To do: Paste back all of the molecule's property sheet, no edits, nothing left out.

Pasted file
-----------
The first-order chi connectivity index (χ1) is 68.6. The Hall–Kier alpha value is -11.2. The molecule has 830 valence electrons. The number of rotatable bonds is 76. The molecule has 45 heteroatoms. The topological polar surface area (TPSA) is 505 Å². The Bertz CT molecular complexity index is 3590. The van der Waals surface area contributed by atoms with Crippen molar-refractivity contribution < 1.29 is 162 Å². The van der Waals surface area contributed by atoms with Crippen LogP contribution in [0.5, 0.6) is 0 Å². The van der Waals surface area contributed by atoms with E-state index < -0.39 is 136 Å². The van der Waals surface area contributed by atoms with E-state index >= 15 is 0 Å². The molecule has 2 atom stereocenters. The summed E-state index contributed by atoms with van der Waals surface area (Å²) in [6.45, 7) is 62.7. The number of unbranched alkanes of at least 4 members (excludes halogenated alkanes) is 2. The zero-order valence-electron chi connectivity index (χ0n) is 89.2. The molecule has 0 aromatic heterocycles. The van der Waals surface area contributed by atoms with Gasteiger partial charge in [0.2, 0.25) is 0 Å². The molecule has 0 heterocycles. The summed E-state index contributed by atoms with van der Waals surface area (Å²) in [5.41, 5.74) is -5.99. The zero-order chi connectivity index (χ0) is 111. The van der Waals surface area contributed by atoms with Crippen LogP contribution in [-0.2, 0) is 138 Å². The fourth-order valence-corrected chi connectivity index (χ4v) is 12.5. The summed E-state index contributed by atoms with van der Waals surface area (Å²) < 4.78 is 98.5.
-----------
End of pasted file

The first-order chi connectivity index (χ1) is 68.6. The Hall–Kier alpha value is -11.2. The molecule has 830 valence electrons. The number of rotatable bonds is 76. The molecule has 45 heteroatoms. The topological polar surface area (TPSA) is 505 Å². The Bertz CT molecular complexity index is 3590. The van der Waals surface area contributed by atoms with Crippen molar-refractivity contribution < 1.29 is 162 Å². The van der Waals surface area contributed by atoms with Crippen LogP contribution in [0.5, 0.6) is 0 Å². The van der Waals surface area contributed by atoms with E-state index < -0.39 is 136 Å². The van der Waals surface area contributed by atoms with E-state index >= 15 is 0 Å². The molecule has 2 atom stereocenters. The summed E-state index contributed by atoms with van der Waals surface area (Å²) in [6.45, 7) is 62.7. The number of unbranched alkanes of at least 4 members (excludes halogenated alkanes) is 2. The zero-order valence-electron chi connectivity index (χ0n) is 89.2. The molecule has 0 aromatic heterocycles. The van der Waals surface area contributed by atoms with Gasteiger partial charge in [0.2, 0.25) is 0 Å². The molecule has 0 heterocycles. The summed E-state index contributed by atoms with van der Waals surface area (Å²) in [5.41, 5.74) is -5.99. The zero-order chi connectivity index (χ0) is 111. The van der Waals surface area contributed by atoms with Crippen LogP contribution in [-0.2, 0) is 138 Å². The fourth-order valence-corrected chi connectivity index (χ4v) is 12.5. The summed E-state index contributed by atoms with van der Waals surface area (Å²) < 4.78 is 98.5.